Are the seats sold separately from the toilet and people are just trying to save some money by opting not to purchase both? Is there some kind of plumber’s black market where toilet seats are a hot-ticket item? Seriously, where have they all gone? I’m not saying we have better bathrooms in general – sometimes yes, sometimes no – but we almost always have a toilet seat. I’ve been to dilapidated gas stations in the middle of nowhere along some rural US highway with a disgusting bathroom where I’m more inclined to say, “I’ll just go in the bushes outside rather than step foot in that cesspool of germs.” But you know what? By golly, there’s always a toilet seat.

Is there some little girl who is being haunted by her big sister stealing them to make toilet tree art like we saw in Dead Like Me?

4. The right to wait your turn.

Waiting in line is a necessary evil. Sure, it sucks, but think how much it would suck if everything was a free-for-all. I read an article once that explained why some cultures are more inclined observe an orderly line than others and one of the points as to why Americans do so is because our country was and is based on equality – sure, at the time that just meant wealthy, white men, but still, the concept was there. Therefore, we feel that our time is just as important as the person in front of us and if he or she was there first, he or she should get to go first.

This cannot be said for the rest of the world. Some places wait in line just like we do, but some follow a different set of rules. In all my years of traveling, while I try to respect and celebrate other cultures, this difference has been the thing that has pissed me off the most. I’m not comfortable shoving my way to the front of a (nonexistent) line and although I do find the irony in the fact that tiny Guatemalan women who barely come up to my bellybutton can bully me into feeling invisible, I simply can’t get behind that part of their or anyone else’s culture. Call me a flawed traveler or an ugly American, but if queuing fails, I fail.

5. The right to run for the border.

I don’t eat that much fast food but Subway is a good standby when there are no sandwiches in the house and it’s hard to deny the deliciousness of Taco Bell. Both of these eateries can be found outside the US, the former more so than the latter but I feel Taco Bell in particular is disproportionately represented worldwide. You can find a McDonald’s or KFC on street corners from Chile to China but most places, you can’t get a 7-layer burrito to save your life and frankly, this feels like the world is being cheated.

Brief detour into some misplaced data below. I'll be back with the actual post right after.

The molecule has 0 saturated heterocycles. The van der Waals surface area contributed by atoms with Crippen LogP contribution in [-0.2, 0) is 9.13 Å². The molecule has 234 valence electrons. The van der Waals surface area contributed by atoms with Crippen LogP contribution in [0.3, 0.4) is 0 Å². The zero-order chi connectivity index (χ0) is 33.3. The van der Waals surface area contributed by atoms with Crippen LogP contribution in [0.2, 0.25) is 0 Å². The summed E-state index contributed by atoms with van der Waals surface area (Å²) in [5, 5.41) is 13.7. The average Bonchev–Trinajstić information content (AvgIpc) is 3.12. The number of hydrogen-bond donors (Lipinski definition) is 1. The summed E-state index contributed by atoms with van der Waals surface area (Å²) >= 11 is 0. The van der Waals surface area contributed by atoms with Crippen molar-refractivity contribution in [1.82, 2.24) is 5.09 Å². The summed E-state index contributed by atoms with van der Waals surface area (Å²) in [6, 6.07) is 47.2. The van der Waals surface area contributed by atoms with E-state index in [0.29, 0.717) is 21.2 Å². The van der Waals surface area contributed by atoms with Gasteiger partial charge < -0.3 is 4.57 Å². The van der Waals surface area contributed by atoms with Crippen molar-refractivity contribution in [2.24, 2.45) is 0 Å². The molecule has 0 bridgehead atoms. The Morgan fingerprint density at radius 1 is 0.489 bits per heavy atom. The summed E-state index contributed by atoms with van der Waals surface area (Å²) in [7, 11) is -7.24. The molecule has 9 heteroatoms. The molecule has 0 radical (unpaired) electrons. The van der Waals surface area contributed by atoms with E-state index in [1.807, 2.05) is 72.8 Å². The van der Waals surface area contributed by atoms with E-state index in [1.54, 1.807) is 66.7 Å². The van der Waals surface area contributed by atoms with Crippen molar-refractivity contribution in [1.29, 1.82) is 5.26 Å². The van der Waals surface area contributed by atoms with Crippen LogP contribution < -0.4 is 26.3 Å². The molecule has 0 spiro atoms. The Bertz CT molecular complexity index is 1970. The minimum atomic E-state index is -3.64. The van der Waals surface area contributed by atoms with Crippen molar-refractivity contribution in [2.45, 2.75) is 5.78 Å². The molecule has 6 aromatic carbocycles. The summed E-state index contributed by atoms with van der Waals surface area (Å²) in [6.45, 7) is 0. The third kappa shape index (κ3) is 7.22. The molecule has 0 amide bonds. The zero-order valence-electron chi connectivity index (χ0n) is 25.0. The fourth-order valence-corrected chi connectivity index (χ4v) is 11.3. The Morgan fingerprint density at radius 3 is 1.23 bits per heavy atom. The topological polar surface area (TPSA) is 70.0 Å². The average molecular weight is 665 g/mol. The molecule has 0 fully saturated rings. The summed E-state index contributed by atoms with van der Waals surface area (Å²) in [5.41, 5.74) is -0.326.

Happy 4th of July everyone! Go have fun, drink American beer, eat a burger with American beef and light some fireworks that were made in China!

Tomorrow I’m celebrating by going to a barbecue at a friend’s house and watching fireworks light up the sky but today I’m going to try and squeeze in some things that made the list. I’ll walk two blocks to a 24-hour mini-mart to grab a Diet Dr. Pepper, I might even walk another few blocks down to the 24-hour Subway or 24-hour Taco Bell where I’ll likely have to wait in an orderly line, and at some point, I’ll need to find a restroom where, I would bet money, there will be a seat on the toilet.

Watching the Portland Downtown Waterfront fireworks from a boat on the Willamette a few years ago. Very loud, very cool and a bit scarier than I had anticipated.

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6 responses to “(Not so) Foreign Findings: These are a few of my favorite things

  1. Once again, you blogged a wonderful story. Hard to believe “Be a Pepper” was that long ago and for some reason, I didn’t think ladies used the seat when traveling. Just saying…

    • Just because you might not want to actually sit on the seat doesn’t mean the mystery of the missing seats is any less mysterious… 🙂

  2. Pingback: Where I’ve Been: Somewhere in the Southwest | See Jules Travel·

  3. Pingback: My Favorite Things: Porto edition | See Jules Travel·